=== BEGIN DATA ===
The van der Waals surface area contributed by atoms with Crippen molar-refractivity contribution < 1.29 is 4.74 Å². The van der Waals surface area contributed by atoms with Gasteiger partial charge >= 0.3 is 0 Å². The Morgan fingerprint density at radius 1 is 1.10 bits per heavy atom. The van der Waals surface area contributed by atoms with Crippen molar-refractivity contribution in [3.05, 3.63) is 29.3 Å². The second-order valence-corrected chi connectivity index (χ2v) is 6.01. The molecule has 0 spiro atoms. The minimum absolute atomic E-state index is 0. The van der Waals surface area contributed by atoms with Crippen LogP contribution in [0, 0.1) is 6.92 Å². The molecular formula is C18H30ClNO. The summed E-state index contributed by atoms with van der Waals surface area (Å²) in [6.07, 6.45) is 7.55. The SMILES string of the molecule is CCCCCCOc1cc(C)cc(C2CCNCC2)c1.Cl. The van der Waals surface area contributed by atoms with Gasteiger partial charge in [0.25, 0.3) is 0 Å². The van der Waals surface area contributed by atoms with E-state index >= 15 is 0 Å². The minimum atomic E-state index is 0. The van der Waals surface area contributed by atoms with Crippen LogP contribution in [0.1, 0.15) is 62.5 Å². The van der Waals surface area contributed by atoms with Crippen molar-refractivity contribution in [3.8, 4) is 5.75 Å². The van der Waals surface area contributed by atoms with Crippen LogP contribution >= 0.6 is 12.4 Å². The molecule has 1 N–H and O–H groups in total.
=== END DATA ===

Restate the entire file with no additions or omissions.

The van der Waals surface area contributed by atoms with Crippen molar-refractivity contribution < 1.29 is 4.74 Å². The van der Waals surface area contributed by atoms with Gasteiger partial charge >= 0.3 is 0 Å². The Morgan fingerprint density at radius 1 is 1.10 bits per heavy atom. The van der Waals surface area contributed by atoms with Crippen molar-refractivity contribution in [3.05, 3.63) is 29.3 Å². The second-order valence-corrected chi connectivity index (χ2v) is 6.01. The molecule has 0 spiro atoms. The minimum absolute atomic E-state index is 0. The van der Waals surface area contributed by atoms with Crippen LogP contribution in [0, 0.1) is 6.92 Å². The molecular formula is C18H30ClNO. The summed E-state index contributed by atoms with van der Waals surface area (Å²) in [6.07, 6.45) is 7.55. The SMILES string of the molecule is CCCCCCOc1cc(C)cc(C2CCNCC2)c1.Cl. The van der Waals surface area contributed by atoms with Gasteiger partial charge in [0.25, 0.3) is 0 Å². The van der Waals surface area contributed by atoms with E-state index >= 15 is 0 Å². The minimum atomic E-state index is 0. The van der Waals surface area contributed by atoms with Crippen LogP contribution in [0.1, 0.15) is 62.5 Å². The van der Waals surface area contributed by atoms with Crippen molar-refractivity contribution in [3.8, 4) is 5.75 Å². The van der Waals surface area contributed by atoms with Crippen LogP contribution >= 0.6 is 12.4 Å². The molecule has 1 N–H and O–H groups in total.